Boxers on trial before the High Court, China.
The Boxer Rebellion of 1899–1900 was a bloody uprising against Western imperialism in north China. The Boxers, a group known for their expertise in the martial arts, targeted both foreigners and Chinese Christians. Foreign troops were sent in to put down the rebellion, resulting eventually in even more foreign control over the Chinese government.
The Boxer Rebellion broke out in Shandong Province in 1899 and spread across much of north China before it ended in 1900, resulting in the deaths of hundreds of foreign missionaries and thousands of Chinese. In its aftermath foreign powers greatly increased their control over the Qing dynasty (1644–1912) court, and the partitioning of China seemed a real possibility.
The rebellion began in western Shandong among secret societies. As elsewhere in China commoners in Shandong often looked to secret societies and sectarian groups for mutual aid, religious and magical services, and martial arts training, the latter causing these groups to be labeled “Boxers.” The Boxers most prominent in the rebellion were the Boxers United in Righteousness (Yihetuan), who drew members from various groups, including the Small Sword Society (known for its invulnerability magic—the belief that potions, charms, and martial-arts rituals would protect them against bullets), and the Spirit Boxers, who provided techniques for mass spirit possession. The rebellion grew rapidly in part because of local unhappiness with the increasing power of Christian missionaries, especially German Catholics in Shandong, but above all because of the drought, floods, and growing famine in north China. As the rebellion spread it became increasingly violent and led to a number of attacks against Christian missionaries and Chinese Christians. Traditional policy for dealing with peasant rebellions called for executing the leaders and encouraging the followers to return home. In this case the policy merely encouraged the spread of the rebellion and made it more diffuse. By late 1899 the rebellion was spreading rapidly. The court was divided on the issue of the Boxers, with some officials favoring support because the Boxers’ slogan, “Support the Qing, destroy the foreign,” suggested that the Boxers’ popular antiforeignism could be used for the court’s benefit.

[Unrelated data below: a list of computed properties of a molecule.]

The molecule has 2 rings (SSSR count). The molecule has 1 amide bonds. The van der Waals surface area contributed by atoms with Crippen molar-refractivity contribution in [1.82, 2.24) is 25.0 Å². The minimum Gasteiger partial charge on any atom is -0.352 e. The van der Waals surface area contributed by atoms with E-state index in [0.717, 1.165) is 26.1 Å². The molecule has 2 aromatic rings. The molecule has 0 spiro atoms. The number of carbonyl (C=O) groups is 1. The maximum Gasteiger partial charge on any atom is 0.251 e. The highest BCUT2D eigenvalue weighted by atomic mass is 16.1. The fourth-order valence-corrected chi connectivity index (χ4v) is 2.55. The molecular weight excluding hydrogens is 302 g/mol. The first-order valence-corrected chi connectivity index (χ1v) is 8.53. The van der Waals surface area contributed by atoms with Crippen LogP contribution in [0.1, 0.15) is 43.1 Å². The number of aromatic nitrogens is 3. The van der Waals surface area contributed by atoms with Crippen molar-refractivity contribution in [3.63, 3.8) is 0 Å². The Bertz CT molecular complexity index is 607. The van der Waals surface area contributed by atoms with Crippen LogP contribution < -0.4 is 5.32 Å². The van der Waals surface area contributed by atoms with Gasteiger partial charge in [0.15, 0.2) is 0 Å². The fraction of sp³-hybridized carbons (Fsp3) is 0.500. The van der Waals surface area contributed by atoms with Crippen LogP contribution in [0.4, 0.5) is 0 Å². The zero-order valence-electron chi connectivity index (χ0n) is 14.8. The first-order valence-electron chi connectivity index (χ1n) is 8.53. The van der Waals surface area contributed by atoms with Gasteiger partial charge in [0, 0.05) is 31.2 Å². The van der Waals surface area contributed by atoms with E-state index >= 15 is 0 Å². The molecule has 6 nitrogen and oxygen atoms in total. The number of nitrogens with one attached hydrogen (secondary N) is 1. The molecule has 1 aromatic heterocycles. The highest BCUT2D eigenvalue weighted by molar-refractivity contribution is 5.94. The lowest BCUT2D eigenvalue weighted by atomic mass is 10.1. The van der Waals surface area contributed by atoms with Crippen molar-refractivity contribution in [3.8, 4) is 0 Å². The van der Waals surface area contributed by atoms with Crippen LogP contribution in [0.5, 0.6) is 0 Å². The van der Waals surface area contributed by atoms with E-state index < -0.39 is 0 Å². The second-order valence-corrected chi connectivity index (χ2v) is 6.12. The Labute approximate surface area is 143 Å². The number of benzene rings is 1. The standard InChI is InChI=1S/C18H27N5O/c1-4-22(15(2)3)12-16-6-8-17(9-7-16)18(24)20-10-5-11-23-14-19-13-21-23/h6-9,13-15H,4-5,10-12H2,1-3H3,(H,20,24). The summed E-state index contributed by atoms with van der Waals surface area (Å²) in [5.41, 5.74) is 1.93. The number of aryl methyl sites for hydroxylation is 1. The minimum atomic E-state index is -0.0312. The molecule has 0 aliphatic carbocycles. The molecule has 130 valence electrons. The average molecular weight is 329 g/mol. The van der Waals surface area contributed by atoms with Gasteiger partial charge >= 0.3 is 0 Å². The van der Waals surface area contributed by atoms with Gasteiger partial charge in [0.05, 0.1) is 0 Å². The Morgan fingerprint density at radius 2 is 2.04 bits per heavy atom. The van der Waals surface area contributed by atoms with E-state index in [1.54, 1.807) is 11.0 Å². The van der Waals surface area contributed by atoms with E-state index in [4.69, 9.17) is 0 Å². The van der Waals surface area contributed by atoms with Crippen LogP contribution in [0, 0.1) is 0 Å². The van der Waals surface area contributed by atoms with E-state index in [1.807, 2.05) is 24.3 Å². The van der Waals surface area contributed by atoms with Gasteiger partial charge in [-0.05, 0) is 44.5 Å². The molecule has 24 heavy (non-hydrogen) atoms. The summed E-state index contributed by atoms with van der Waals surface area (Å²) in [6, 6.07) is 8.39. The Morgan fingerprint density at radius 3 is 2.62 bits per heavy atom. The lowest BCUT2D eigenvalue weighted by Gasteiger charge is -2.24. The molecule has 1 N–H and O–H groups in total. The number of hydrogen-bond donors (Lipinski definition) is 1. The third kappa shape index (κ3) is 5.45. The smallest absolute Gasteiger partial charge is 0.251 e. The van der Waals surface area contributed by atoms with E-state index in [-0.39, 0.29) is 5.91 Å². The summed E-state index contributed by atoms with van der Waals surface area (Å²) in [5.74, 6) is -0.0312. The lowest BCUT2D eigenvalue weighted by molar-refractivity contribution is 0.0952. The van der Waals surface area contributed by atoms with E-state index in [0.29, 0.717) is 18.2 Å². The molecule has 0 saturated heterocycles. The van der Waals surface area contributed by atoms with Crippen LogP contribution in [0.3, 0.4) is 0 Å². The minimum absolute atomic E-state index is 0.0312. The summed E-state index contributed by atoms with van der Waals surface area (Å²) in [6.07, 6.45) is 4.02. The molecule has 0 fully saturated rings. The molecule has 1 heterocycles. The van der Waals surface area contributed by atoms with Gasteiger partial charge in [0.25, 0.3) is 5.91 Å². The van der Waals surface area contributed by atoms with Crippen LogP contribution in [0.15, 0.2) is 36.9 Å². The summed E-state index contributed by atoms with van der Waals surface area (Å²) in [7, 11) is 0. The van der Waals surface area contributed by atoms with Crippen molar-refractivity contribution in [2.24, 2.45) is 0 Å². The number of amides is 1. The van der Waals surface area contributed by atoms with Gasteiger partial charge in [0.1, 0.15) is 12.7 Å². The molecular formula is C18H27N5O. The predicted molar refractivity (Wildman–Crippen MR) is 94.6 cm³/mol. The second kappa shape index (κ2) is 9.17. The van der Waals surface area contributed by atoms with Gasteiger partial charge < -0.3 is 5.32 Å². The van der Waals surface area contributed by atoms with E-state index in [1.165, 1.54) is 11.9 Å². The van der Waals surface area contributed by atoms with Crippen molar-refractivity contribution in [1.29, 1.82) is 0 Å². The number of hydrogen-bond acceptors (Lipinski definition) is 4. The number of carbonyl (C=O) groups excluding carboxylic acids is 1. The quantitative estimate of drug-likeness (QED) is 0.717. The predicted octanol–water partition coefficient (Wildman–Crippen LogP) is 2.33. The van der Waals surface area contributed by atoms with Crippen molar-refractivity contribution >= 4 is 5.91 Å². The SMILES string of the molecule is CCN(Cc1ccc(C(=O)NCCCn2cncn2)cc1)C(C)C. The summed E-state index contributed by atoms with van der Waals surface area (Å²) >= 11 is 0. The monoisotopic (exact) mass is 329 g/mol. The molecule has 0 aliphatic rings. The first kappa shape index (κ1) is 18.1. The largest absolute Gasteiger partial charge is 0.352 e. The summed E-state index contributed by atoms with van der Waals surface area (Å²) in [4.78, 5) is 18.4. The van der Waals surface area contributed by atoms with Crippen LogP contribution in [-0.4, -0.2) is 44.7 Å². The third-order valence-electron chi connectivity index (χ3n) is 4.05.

Foreign Guards Sent In
As the situation became increasingly chaotic, foreign countries sent guards to their legations in Beijing. In June 1900 the Boxers cut the railway line between Tianjin and Beijing, and a force of 2,100 foreign troops was sent from Tianjin to protect the legations in Beijing. This expedition was turned back by the Boxers, convincing some officials at the court, including the empress dowager, Cixi (1835–1908), that the Boxers could in fact defeat foreign troops. Although the empress dowager apparently did not believe in the invulnerability magic that the Boxers claimed to have, she was impressed with their ability to rally mass support. On 21 June the court declared war on all Western powers, seeing the movement as a way to retaliate against increasing foreign Imperialism. This official Qing backing led the rebellion to spread rapidly across north China, but many provincial officials remained skeptical of the Boxers, and most of them made no effort to attack foreigners or to encourage the rebellion. Many foreigners and thousands of Chinese Christians were killed during the summer, mostly in Shanxi, Zhili, and Inner Mongolia.